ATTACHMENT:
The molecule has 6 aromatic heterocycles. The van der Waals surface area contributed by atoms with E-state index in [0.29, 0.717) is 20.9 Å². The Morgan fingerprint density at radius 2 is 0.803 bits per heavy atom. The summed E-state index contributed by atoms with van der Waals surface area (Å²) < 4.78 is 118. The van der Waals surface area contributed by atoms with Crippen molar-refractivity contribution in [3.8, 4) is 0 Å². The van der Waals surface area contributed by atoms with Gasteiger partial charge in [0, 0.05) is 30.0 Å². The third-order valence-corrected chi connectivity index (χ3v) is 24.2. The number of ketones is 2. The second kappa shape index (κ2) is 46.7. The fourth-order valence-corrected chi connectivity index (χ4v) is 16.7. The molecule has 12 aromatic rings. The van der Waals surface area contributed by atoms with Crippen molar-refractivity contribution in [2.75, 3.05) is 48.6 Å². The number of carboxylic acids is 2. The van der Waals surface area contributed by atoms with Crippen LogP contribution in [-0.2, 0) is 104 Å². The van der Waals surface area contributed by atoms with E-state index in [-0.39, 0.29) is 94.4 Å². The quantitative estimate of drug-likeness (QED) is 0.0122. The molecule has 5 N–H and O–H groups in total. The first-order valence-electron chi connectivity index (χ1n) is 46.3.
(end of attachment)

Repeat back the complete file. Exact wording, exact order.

The molecule has 6 aromatic heterocycles. The van der Waals surface area contributed by atoms with E-state index in [0.29, 0.717) is 20.9 Å². The Morgan fingerprint density at radius 2 is 0.803 bits per heavy atom. The summed E-state index contributed by atoms with van der Waals surface area (Å²) < 4.78 is 118. The van der Waals surface area contributed by atoms with Crippen molar-refractivity contribution in [3.8, 4) is 0 Å². The van der Waals surface area contributed by atoms with Gasteiger partial charge in [0, 0.05) is 30.0 Å². The third-order valence-corrected chi connectivity index (χ3v) is 24.2. The number of ketones is 2. The second kappa shape index (κ2) is 46.7. The fourth-order valence-corrected chi connectivity index (χ4v) is 16.7. The molecule has 12 aromatic rings. The van der Waals surface area contributed by atoms with Crippen molar-refractivity contribution in [2.75, 3.05) is 48.6 Å². The number of carboxylic acids is 2. The van der Waals surface area contributed by atoms with Crippen LogP contribution in [-0.2, 0) is 104 Å². The van der Waals surface area contributed by atoms with E-state index in [-0.39, 0.29) is 94.4 Å². The quantitative estimate of drug-likeness (QED) is 0.0122. The molecule has 5 N–H and O–H groups in total. The first-order valence-electron chi connectivity index (χ1n) is 46.3.